By the time my daughter turned two (this past August), her need for daycare grew beyond me just needing to work. Developmentally, it would have been beneficial for her to be around other children so the search began again. This time I searched while dealing with the height of a depressive episode and it was daunting. One of the things that triggers my depression the most is feeling inadequate in my career (that’s a long story for another day). This feeling was magnified by the daycare search because I began to feel like I failed my daughter by not getting her on any waiting lists sooner.
There was one day in particular where I got emails back from at least three places I reached out to and they all told me they had waiting lists with indefinite wait times. How could my child thrive if I, her slacker mom, couldn’t even get daycare right? That might sound like a ridiculous thought process but it was the headspace I was in. I contacted my top choice for my daughter again and was hit with the same waiting list spiel, as expected. What I got from that conversation was that I’d be lucky if she got in there by the time she turned three but then I found out that I really just had no pull. I spoke to other parents whose children bypassed the list because they “knew people” and even that made me question what the heck I didn’t do right with my life, once again. How was it that you had to know people even when it came to preschool? Sigh.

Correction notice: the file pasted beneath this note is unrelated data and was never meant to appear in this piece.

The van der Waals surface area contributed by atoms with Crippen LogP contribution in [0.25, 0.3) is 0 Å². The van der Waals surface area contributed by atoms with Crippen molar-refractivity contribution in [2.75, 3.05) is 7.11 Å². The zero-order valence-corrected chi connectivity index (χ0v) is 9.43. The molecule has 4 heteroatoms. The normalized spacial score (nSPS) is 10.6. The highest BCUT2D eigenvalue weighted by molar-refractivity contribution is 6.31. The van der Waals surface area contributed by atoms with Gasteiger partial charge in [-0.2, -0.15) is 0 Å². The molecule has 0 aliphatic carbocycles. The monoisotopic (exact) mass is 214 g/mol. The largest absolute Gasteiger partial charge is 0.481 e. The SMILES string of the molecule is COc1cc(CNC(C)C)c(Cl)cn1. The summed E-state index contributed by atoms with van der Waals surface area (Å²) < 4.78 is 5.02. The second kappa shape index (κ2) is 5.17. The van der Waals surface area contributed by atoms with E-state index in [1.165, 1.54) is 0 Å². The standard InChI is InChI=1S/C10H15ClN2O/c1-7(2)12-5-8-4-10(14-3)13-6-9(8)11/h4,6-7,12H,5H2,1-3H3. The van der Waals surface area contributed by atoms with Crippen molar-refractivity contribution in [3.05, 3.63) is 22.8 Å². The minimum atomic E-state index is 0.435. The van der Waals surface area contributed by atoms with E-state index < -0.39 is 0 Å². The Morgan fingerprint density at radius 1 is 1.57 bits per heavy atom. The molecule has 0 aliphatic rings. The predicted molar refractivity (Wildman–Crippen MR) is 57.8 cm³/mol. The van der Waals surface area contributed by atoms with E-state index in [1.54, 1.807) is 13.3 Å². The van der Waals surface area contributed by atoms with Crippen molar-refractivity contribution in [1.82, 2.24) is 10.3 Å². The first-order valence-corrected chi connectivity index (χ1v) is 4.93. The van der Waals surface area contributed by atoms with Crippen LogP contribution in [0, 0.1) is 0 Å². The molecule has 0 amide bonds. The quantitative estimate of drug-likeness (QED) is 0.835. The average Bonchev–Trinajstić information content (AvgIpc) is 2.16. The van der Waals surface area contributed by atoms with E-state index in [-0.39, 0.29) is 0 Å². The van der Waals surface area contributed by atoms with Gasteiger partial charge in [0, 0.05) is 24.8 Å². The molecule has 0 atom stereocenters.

Eventually, I narrowed my search down to two places. Both were recommended by parents in my circle. There was one place that my neighbor recommended because she sent her toddler son there which happened to have one spot left. It was walking distance from my house, and at $800 a month, it was a lot less expensive than most of the places I saw, which ranged from $1,000 – $3,000 a month. The other place was highly recommended by two moms in my mommyverse, which also happened to have one spot left. It wasn’t as close to my house as I would have liked, and it was $1,300 a month, which was a figure we could budget in, but it would make things tight. However, we really liked the owner and the space. I almost went with option one for obvious reasons, despite the fact that I liked the second place better and my intuition nagged me about choosing option number two. When I ignored my gut feeling, the universe stepped up its warning game even more, and this is how we get to the baby with the black eye.